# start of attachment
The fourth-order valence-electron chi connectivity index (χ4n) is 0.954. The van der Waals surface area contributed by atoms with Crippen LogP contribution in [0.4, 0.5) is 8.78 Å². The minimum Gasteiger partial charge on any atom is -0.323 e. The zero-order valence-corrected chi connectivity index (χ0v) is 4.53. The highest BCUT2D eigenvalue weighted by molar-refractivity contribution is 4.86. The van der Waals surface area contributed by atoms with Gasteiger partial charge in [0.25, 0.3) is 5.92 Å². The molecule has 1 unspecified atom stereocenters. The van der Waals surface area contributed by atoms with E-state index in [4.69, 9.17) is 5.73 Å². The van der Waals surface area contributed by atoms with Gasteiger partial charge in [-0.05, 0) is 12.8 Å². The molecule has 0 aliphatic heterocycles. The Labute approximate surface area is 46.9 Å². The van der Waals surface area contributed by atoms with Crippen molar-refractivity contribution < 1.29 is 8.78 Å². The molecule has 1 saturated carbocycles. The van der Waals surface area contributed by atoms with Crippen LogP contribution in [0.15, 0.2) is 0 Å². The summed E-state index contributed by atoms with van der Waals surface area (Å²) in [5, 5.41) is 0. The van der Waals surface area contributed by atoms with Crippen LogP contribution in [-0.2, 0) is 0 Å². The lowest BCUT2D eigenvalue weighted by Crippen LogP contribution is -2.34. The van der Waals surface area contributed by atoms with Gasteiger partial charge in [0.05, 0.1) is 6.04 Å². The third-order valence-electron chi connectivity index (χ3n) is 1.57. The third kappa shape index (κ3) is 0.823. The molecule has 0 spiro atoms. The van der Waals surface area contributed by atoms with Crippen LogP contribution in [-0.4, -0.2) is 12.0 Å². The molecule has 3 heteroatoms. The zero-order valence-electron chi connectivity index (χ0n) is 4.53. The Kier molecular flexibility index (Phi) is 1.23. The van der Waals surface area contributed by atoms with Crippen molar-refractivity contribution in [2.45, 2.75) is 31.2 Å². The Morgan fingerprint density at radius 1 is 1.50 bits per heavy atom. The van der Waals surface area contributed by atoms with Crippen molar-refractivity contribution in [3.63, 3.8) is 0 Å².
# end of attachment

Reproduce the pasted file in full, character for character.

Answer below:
The fourth-order valence-electron chi connectivity index (χ4n) is 0.954. The van der Waals surface area contributed by atoms with Crippen LogP contribution in [0.4, 0.5) is 8.78 Å². The minimum Gasteiger partial charge on any atom is -0.323 e. The zero-order valence-corrected chi connectivity index (χ0v) is 4.53. The highest BCUT2D eigenvalue weighted by molar-refractivity contribution is 4.86. The van der Waals surface area contributed by atoms with Gasteiger partial charge in [0.25, 0.3) is 5.92 Å². The molecule has 1 unspecified atom stereocenters. The van der Waals surface area contributed by atoms with E-state index in [4.69, 9.17) is 5.73 Å². The van der Waals surface area contributed by atoms with Gasteiger partial charge in [-0.05, 0) is 12.8 Å². The molecule has 0 aliphatic heterocycles. The Labute approximate surface area is 46.9 Å². The van der Waals surface area contributed by atoms with Crippen molar-refractivity contribution < 1.29 is 8.78 Å². The molecule has 1 saturated carbocycles. The van der Waals surface area contributed by atoms with Crippen LogP contribution in [0.15, 0.2) is 0 Å². The summed E-state index contributed by atoms with van der Waals surface area (Å²) in [5, 5.41) is 0. The van der Waals surface area contributed by atoms with Crippen LogP contribution in [-0.2, 0) is 0 Å². The lowest BCUT2D eigenvalue weighted by Crippen LogP contribution is -2.34. The van der Waals surface area contributed by atoms with Gasteiger partial charge in [0.05, 0.1) is 6.04 Å². The third-order valence-electron chi connectivity index (χ3n) is 1.57. The third kappa shape index (κ3) is 0.823. The molecule has 0 spiro atoms. The van der Waals surface area contributed by atoms with Crippen LogP contribution in [-0.4, -0.2) is 12.0 Å². The molecule has 3 heteroatoms. The zero-order valence-electron chi connectivity index (χ0n) is 4.53. The Kier molecular flexibility index (Phi) is 1.23. The van der Waals surface area contributed by atoms with Crippen molar-refractivity contribution in [2.45, 2.75) is 31.2 Å². The Morgan fingerprint density at radius 1 is 1.50 bits per heavy atom. The van der Waals surface area contributed by atoms with Crippen molar-refractivity contribution in [3.63, 3.8) is 0 Å².